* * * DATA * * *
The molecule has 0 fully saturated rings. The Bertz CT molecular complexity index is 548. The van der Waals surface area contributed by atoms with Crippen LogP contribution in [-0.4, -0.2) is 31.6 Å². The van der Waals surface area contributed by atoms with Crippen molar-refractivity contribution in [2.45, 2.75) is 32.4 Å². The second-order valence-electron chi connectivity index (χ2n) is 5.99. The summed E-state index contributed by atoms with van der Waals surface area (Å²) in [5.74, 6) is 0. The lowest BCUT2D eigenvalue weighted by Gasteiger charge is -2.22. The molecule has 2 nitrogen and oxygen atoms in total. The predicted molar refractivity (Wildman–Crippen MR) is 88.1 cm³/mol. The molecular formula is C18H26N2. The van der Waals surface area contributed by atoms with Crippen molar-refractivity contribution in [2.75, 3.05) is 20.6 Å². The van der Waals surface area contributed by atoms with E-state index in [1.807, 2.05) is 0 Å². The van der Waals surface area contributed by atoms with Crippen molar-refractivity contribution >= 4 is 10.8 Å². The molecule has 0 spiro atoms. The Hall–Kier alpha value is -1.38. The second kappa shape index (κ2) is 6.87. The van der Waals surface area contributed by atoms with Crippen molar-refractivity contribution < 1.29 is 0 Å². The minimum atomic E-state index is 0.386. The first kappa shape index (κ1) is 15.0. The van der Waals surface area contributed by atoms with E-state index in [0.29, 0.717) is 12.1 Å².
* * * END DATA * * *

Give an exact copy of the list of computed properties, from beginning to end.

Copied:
The molecule has 0 fully saturated rings. The Bertz CT molecular complexity index is 548. The van der Waals surface area contributed by atoms with Crippen LogP contribution in [-0.4, -0.2) is 31.6 Å². The van der Waals surface area contributed by atoms with Crippen molar-refractivity contribution in [2.45, 2.75) is 32.4 Å². The second-order valence-electron chi connectivity index (χ2n) is 5.99. The summed E-state index contributed by atoms with van der Waals surface area (Å²) in [5.74, 6) is 0. The lowest BCUT2D eigenvalue weighted by Gasteiger charge is -2.22. The molecule has 2 nitrogen and oxygen atoms in total. The predicted molar refractivity (Wildman–Crippen MR) is 88.1 cm³/mol. The molecular formula is C18H26N2. The van der Waals surface area contributed by atoms with Crippen molar-refractivity contribution in [2.75, 3.05) is 20.6 Å². The van der Waals surface area contributed by atoms with E-state index in [1.807, 2.05) is 0 Å². The van der Waals surface area contributed by atoms with Crippen molar-refractivity contribution >= 4 is 10.8 Å². The molecule has 0 spiro atoms. The Hall–Kier alpha value is -1.38. The second kappa shape index (κ2) is 6.87. The van der Waals surface area contributed by atoms with Crippen molar-refractivity contribution < 1.29 is 0 Å². The minimum atomic E-state index is 0.386. The first kappa shape index (κ1) is 15.0. The van der Waals surface area contributed by atoms with E-state index in [0.29, 0.717) is 12.1 Å².